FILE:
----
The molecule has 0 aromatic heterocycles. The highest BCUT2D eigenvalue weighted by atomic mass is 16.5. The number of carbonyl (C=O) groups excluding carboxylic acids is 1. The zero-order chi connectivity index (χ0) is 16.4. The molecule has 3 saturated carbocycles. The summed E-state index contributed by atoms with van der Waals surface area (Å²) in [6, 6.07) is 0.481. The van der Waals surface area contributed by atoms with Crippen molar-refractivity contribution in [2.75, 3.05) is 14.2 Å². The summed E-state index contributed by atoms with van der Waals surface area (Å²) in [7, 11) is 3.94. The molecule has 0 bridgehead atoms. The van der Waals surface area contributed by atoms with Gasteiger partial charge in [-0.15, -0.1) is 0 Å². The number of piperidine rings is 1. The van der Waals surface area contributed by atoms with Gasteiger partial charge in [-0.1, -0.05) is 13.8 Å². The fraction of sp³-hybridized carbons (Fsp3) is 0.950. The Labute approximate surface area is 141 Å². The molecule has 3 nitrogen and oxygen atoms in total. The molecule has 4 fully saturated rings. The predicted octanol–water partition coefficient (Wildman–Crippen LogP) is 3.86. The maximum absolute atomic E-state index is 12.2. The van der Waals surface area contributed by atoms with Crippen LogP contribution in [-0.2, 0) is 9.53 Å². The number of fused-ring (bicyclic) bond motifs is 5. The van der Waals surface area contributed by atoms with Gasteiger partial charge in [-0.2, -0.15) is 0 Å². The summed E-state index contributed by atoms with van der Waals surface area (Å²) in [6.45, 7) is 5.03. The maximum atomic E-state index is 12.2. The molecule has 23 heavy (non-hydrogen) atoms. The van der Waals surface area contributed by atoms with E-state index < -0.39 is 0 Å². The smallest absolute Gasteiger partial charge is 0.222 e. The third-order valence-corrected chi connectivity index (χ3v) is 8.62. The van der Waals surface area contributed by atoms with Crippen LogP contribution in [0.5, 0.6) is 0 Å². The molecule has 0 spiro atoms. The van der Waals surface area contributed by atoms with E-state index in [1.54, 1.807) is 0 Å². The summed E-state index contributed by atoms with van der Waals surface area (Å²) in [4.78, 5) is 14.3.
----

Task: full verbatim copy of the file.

The molecule has 0 aromatic heterocycles. The highest BCUT2D eigenvalue weighted by atomic mass is 16.5. The number of carbonyl (C=O) groups excluding carboxylic acids is 1. The zero-order chi connectivity index (χ0) is 16.4. The molecule has 3 saturated carbocycles. The summed E-state index contributed by atoms with van der Waals surface area (Å²) in [6, 6.07) is 0.481. The van der Waals surface area contributed by atoms with Crippen molar-refractivity contribution in [2.75, 3.05) is 14.2 Å². The summed E-state index contributed by atoms with van der Waals surface area (Å²) in [7, 11) is 3.94. The molecule has 0 bridgehead atoms. The van der Waals surface area contributed by atoms with Gasteiger partial charge in [-0.15, -0.1) is 0 Å². The number of piperidine rings is 1. The van der Waals surface area contributed by atoms with Gasteiger partial charge in [-0.1, -0.05) is 13.8 Å². The fraction of sp³-hybridized carbons (Fsp3) is 0.950. The Labute approximate surface area is 141 Å². The molecule has 3 nitrogen and oxygen atoms in total. The molecule has 4 fully saturated rings. The predicted octanol–water partition coefficient (Wildman–Crippen LogP) is 3.86. The maximum absolute atomic E-state index is 12.2. The van der Waals surface area contributed by atoms with Crippen LogP contribution in [-0.2, 0) is 9.53 Å². The number of fused-ring (bicyclic) bond motifs is 5. The van der Waals surface area contributed by atoms with Gasteiger partial charge in [-0.2, -0.15) is 0 Å². The summed E-state index contributed by atoms with van der Waals surface area (Å²) in [6.45, 7) is 5.03. The maximum atomic E-state index is 12.2. The molecule has 23 heavy (non-hydrogen) atoms. The van der Waals surface area contributed by atoms with E-state index < -0.39 is 0 Å². The smallest absolute Gasteiger partial charge is 0.222 e. The third-order valence-corrected chi connectivity index (χ3v) is 8.62. The van der Waals surface area contributed by atoms with Crippen LogP contribution in [0.5, 0.6) is 0 Å². The molecule has 0 spiro atoms. The van der Waals surface area contributed by atoms with E-state index in [1.54, 1.807) is 0 Å². The summed E-state index contributed by atoms with van der Waals surface area (Å²) in [4.78, 5) is 14.3.